8. Variation in Tactics/The Nine Variations focuses on the need for flexibility in an army’s responses. It explains how to respond to shifting circumstances successfully.
  9. The Army on the March/Moving The Force describes the different situations in which an army finds itself as it moves through new enemy territories, and how to respond to these situations. Much of this section focuses on evaluating the intentions of others.
  10. Terrain/Situational Positioning looks at the three general areas of resistance (distance, dangers and barriers) and the six types of ground positions that arise from them. Each of these six field positions offer certain advantages and disadvantages.
  11. The Nine Situations/Nine Terrains describes the nine common situations (or stages) in a campaign, from scattering to deadly, and the specific focus that a commander will need in order to successfully navigate them.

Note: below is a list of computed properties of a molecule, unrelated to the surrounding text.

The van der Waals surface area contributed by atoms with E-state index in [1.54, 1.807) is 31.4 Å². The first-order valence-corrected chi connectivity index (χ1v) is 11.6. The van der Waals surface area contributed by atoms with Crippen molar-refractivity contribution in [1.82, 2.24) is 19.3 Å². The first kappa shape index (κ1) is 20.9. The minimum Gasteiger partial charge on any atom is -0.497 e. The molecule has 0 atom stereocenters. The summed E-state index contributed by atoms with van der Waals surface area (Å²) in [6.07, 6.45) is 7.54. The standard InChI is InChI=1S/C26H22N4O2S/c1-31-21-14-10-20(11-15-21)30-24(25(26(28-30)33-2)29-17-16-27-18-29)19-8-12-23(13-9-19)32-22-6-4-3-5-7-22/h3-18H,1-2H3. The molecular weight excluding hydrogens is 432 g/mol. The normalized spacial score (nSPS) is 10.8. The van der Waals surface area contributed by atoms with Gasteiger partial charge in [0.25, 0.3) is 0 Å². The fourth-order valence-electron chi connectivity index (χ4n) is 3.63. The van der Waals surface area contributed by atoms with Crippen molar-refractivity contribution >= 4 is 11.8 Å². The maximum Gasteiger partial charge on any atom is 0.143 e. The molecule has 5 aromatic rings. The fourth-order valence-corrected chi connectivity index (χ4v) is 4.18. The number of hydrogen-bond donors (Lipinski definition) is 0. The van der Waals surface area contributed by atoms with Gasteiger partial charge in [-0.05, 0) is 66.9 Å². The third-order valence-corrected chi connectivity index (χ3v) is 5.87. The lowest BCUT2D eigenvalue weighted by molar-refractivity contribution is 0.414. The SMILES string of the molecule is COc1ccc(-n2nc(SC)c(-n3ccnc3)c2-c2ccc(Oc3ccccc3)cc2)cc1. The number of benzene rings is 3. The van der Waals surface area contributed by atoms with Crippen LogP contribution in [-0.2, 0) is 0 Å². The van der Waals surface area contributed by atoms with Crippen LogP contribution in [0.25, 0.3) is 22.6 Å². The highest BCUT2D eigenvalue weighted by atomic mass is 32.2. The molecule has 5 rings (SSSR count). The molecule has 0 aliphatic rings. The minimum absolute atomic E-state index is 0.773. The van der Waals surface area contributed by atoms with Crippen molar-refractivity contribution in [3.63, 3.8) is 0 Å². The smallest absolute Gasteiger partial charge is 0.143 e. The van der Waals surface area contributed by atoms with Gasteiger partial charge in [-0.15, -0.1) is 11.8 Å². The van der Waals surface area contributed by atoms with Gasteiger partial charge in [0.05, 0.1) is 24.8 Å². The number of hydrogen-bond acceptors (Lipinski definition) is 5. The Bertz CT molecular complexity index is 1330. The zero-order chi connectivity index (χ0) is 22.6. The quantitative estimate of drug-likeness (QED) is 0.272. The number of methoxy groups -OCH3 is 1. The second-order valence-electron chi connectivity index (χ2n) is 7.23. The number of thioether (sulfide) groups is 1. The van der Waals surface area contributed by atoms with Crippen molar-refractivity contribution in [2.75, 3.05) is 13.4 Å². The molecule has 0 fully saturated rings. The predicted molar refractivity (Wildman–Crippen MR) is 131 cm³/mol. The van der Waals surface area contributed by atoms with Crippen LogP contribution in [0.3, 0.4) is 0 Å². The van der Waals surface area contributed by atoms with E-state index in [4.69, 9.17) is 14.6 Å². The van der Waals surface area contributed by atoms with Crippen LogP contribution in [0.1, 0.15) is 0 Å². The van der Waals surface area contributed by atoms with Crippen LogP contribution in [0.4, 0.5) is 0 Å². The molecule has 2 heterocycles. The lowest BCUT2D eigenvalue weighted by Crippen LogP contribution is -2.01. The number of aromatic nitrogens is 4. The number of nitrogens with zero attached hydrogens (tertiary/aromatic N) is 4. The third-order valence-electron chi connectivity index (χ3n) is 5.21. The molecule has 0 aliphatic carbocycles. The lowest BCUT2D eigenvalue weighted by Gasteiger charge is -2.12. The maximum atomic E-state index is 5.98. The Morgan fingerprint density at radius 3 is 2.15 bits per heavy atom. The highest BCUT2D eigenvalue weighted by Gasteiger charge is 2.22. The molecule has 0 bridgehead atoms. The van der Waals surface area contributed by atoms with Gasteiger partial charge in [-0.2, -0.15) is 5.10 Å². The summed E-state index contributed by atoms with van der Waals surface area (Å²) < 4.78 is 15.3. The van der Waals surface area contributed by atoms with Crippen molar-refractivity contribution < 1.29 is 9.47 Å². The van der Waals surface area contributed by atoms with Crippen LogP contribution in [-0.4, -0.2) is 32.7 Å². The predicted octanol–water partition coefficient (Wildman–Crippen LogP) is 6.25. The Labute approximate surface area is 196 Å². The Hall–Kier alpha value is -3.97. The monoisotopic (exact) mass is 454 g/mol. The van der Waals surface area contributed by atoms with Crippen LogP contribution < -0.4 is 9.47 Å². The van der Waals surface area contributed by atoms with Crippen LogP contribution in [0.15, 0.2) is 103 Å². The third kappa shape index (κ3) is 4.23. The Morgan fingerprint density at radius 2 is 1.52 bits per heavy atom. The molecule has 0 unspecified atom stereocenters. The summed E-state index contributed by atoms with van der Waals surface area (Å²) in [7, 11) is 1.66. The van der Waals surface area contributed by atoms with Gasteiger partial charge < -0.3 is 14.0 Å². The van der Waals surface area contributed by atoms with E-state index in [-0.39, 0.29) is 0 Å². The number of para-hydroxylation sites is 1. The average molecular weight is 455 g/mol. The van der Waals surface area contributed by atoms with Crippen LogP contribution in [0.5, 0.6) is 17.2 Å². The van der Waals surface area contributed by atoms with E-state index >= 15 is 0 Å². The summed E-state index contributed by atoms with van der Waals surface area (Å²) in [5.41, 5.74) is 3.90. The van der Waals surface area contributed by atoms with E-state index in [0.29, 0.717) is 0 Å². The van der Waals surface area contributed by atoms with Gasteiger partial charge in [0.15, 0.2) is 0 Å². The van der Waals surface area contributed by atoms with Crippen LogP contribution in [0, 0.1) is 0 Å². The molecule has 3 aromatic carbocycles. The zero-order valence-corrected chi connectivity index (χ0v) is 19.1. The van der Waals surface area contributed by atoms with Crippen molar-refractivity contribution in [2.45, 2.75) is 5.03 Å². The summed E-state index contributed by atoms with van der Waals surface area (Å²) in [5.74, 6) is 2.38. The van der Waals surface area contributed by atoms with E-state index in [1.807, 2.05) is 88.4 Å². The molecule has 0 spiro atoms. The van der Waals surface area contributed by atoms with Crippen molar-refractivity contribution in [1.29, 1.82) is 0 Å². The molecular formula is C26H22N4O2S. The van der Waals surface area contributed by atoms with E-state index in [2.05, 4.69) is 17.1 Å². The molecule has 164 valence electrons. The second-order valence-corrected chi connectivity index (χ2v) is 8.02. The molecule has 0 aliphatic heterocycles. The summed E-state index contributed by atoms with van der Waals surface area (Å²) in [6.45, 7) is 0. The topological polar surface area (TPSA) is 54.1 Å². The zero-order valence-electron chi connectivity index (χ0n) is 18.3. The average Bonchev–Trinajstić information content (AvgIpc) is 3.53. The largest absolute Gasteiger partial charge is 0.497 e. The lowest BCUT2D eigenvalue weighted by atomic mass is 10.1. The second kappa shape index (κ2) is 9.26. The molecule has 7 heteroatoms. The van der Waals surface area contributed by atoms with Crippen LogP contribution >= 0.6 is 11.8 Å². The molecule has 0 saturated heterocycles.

12. The Attack by Fire/Fiery Attack explains the general use of weapons and the specific use of the environment as a weapon. This section examines the five targets for attack, the five types of environmental attack and the appropriate responses to such attacks.
  13. The Use of Spies/The Use of Intelligence focuses on the importance of developing good information sources, and specifies the five types of intelligence sources and how to best manage each of them.

In many East Asian countries, The Art of War was part of the syllabus for potential candidates of military service examinations.

General Han Min Kee assignment’s prior to assuming Army Chief of Staff were Chief of Strategic Planning, ROK Army Headquarters; Commanding General, 53rd Infantry Division; Commanding General, Capital Defense Command; Deputy Chief of Staff of the Republic of Korea Army.

Education level:

* Sources quoted: DoD http://www.defense.gov/Releases/Release.aspx?ReleaseID=16837

**Source:  S Korea’s new army chief vows to beef up readiness http://seattletimes.com/html/nationworld/2012137710_apasskoreashipsinks.html